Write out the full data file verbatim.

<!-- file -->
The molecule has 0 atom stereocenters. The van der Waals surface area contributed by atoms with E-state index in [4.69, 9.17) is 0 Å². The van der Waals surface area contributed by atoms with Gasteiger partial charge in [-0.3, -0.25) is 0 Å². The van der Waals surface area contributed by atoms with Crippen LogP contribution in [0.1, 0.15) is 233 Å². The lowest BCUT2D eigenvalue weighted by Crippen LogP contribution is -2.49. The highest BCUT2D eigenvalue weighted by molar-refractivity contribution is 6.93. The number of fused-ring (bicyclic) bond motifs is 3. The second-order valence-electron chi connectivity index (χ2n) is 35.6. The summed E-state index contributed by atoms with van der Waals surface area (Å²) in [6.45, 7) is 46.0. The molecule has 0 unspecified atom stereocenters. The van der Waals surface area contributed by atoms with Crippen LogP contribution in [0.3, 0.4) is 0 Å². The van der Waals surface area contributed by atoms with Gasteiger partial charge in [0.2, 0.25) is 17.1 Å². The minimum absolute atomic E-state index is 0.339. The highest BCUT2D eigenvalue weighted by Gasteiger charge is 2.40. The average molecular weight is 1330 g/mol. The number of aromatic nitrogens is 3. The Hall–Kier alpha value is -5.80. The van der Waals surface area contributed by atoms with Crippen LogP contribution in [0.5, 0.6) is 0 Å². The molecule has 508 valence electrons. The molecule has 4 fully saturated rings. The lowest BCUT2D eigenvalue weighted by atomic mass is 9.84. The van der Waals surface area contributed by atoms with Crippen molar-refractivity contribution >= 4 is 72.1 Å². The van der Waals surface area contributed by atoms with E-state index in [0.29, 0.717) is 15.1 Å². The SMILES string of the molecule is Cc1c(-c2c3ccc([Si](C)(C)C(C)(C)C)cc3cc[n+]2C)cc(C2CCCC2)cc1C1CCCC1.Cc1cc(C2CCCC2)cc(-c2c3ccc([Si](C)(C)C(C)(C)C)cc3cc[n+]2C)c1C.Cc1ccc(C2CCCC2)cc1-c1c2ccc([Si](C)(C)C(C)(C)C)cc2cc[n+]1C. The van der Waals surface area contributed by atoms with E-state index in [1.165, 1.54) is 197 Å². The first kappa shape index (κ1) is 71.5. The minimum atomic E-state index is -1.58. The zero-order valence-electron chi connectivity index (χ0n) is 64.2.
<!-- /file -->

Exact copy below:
The molecule has 0 atom stereocenters. The van der Waals surface area contributed by atoms with E-state index in [4.69, 9.17) is 0 Å². The van der Waals surface area contributed by atoms with Gasteiger partial charge in [-0.3, -0.25) is 0 Å². The van der Waals surface area contributed by atoms with Crippen LogP contribution in [0.1, 0.15) is 233 Å². The lowest BCUT2D eigenvalue weighted by Crippen LogP contribution is -2.49. The highest BCUT2D eigenvalue weighted by molar-refractivity contribution is 6.93. The number of fused-ring (bicyclic) bond motifs is 3. The second-order valence-electron chi connectivity index (χ2n) is 35.6. The summed E-state index contributed by atoms with van der Waals surface area (Å²) in [6.45, 7) is 46.0. The molecule has 0 unspecified atom stereocenters. The van der Waals surface area contributed by atoms with Crippen LogP contribution in [0.3, 0.4) is 0 Å². The van der Waals surface area contributed by atoms with Gasteiger partial charge in [0.2, 0.25) is 17.1 Å². The minimum absolute atomic E-state index is 0.339. The highest BCUT2D eigenvalue weighted by Gasteiger charge is 2.40. The average molecular weight is 1330 g/mol. The number of aromatic nitrogens is 3. The Hall–Kier alpha value is -5.80. The van der Waals surface area contributed by atoms with Crippen LogP contribution in [0.5, 0.6) is 0 Å². The molecule has 508 valence electrons. The molecule has 4 fully saturated rings. The lowest BCUT2D eigenvalue weighted by atomic mass is 9.84. The van der Waals surface area contributed by atoms with Crippen molar-refractivity contribution >= 4 is 72.1 Å². The van der Waals surface area contributed by atoms with E-state index in [0.29, 0.717) is 15.1 Å². The SMILES string of the molecule is Cc1c(-c2c3ccc([Si](C)(C)C(C)(C)C)cc3cc[n+]2C)cc(C2CCCC2)cc1C1CCCC1.Cc1cc(C2CCCC2)cc(-c2c3ccc([Si](C)(C)C(C)(C)C)cc3cc[n+]2C)c1C.Cc1ccc(C2CCCC2)cc1-c1c2ccc([Si](C)(C)C(C)(C)C)cc2cc[n+]1C. The van der Waals surface area contributed by atoms with E-state index in [1.165, 1.54) is 197 Å². The first kappa shape index (κ1) is 71.5. The minimum atomic E-state index is -1.58. The zero-order valence-electron chi connectivity index (χ0n) is 64.2.